Vectors which are marked as temporary are automatically freed after they appear as the second argument to any function, ie. they are appended or extended onto or spliced into another vector, or assigned (vector_move/vector_copy, which remove the temporary flag).
Always mark an vector as temporary when you return it from a function, and use v_copy (or equivalently v_move) to place it in a variable:
function range(byval n as integer) as integer vector dim ret as integer vector v_new ret, n for i as integer = 0 to n - 1 ret[i] = i next return v_ret(ret) end function dim arr as integer vector v_move arr, range(5)
The benefit of this convention is functional programming:
v_move arr, v_reverse(range(5))
Admittedly this is a bit awkward, and we may look into changing it in future.
Returning an empty vector from a function
The correct way to return an empty vector is as follows:
dim ret as string vector v_new ret return v_ret(ret)
Remember, NULL isn't a valid vector. And you need to DIM and init a vector in order to set the pointer to the type table.
There is no bounds checking on indexing vectors. You'll have to run under valgrind to catch these. If you compile with scons valgrind=1 then valgrind can also catch reading/writing to the -1th index, provided that the element size is greater than 2 bytes (eg. 32 bit int)
The vector functions mimic the methods for the Python list data type, but in imperative style. The table below gives equivalences. The actual function prototypes are documented in #MACRO DECLARE_VECTOR_OF_TYPE near the top of vector.bi, plus the "utilities" section at the bottom, and won't be replicated here.
|a = ||v_new a||Yes|
|a = [Elem() for i in range(n)]||v_new a, n||Yes||Where Elem is the element type|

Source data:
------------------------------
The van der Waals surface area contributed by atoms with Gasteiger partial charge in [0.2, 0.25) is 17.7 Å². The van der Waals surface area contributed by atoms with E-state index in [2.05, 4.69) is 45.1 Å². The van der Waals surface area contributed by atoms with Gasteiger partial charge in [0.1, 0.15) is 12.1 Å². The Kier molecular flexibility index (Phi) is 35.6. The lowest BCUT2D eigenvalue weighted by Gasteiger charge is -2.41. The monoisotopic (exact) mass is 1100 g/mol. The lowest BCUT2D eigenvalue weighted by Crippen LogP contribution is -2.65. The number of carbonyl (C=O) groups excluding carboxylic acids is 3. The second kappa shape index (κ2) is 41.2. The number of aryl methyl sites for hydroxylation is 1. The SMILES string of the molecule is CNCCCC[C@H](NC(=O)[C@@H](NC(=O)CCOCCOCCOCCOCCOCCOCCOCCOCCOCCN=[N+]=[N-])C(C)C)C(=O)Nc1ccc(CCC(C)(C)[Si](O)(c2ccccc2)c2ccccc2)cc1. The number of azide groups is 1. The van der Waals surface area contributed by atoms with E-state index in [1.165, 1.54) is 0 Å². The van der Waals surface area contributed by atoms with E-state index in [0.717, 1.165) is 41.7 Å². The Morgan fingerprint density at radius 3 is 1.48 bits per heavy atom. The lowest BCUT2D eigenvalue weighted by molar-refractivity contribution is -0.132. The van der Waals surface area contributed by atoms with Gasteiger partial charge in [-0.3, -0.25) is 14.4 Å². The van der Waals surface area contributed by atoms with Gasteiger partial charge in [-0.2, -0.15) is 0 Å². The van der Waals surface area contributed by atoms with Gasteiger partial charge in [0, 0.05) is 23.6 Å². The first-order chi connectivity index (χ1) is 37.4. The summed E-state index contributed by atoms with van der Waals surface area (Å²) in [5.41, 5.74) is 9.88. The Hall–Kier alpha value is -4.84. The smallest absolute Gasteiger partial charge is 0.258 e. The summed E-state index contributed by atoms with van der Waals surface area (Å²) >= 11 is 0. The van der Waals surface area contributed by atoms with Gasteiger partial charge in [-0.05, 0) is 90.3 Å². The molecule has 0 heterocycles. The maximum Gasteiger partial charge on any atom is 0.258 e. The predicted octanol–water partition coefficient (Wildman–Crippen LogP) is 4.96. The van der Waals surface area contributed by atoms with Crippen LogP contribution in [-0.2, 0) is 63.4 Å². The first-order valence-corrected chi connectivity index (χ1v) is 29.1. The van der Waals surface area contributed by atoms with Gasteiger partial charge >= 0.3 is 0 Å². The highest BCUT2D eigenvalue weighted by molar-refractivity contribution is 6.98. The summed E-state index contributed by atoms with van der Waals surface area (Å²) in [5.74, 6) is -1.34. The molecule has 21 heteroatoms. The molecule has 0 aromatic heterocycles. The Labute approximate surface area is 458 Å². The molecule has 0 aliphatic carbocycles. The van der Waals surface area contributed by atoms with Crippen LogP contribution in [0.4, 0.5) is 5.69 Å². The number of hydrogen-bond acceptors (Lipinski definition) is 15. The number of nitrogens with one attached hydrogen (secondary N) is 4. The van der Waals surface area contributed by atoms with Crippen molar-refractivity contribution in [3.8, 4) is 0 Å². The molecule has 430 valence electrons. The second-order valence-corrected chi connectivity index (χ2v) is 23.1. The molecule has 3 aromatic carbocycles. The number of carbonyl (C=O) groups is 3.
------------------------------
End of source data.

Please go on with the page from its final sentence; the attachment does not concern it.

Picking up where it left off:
|a = None (kinda)||v_free a||Yes|
(x >= 0):
(x < 0):
|No||Negative indices as in Python not are supported directly, but you can use v_end which points to one past the last element in the vector, so that indexing with -1 gives the last element, -2 the second last, and so on.|
|a = b[:]||v_copy a, b||Yes|
| a = b
b = None
|v_move a, b||Destination (a) only||Similar to just a = b : b = NULL, except it clears the temporary flag, and deletes a if it contained anything. b is passed BYREF.|
|return a||return v_ret(a)||No||Marks an vector as temporary; see above|
|return || dim ret as string vector
|a = returns_list()||v_move a, returns_list()||Destination (a) only||Or use v_copy instead. Both unset the temporary flag.|
b = None
|v_extend_d(a, b)||No||b is passed BYREF.|
|a = a[0:n] + [Elem() for i in range(len(a), n)]||v_resize a, n||No||Where Elem is the element type|
|a = a + [Elem() for i in range(0, n)] (kinda)||elemptr = v_expand(a, n)||No||Where Elem is the element type|
|a == b||v_equal(a, b)||No|
|a.index(val) if val in a else -1||v_find(a, val)||No|
|a.insert(i, val)||v_insert(a, i, val)||No||Unlike Python, i must be in range 0 to len(a)|
if val in a: temp = a.index(val) a.remove(val) else: temp = -1 return temp
|v_remove(a, val)||No||Returns index of the item, or -1 if not found|
|a.sort([cmp=sort_func])||v_sort(a [, sort_func])||No||In-place sort using qsort, NOT stable. If the data type doesn't have a compare function specified, then a fatal error is thrown at runtime.|
|a[from:to] = ||v_delete_slice(a, from, to)||No||Unlike Python, from and to > len(a) is not allowed|
|str(a)||v_str(a)||Yes||Returns e.g. '[["foo", "bar"], ]'|
|type(a) (kinda)||v_type(a)||Yes||Returns type table|
|sum(a)||intvec_sum(a)||Yes||Only for integer vector|
|array_to_vector(a, array())||Yes||Only for integer vector and string vector|
|vector_to_array(array(), a)||No||Only for integer vector and string vector|
A note on temporary UDTs
Given context where a value of a certain type is expected, eg.
TYPE MyType : foo as integer : bar as integer : END TYPE DIM a as MyType a = <something>
FB lets you use a temporary UDT.
a = Type(12, 13)
However it turns out that these are broken: you can't use them for types containing strings unless you create a constructor with the same signature (of course impossible in -lang deprecated)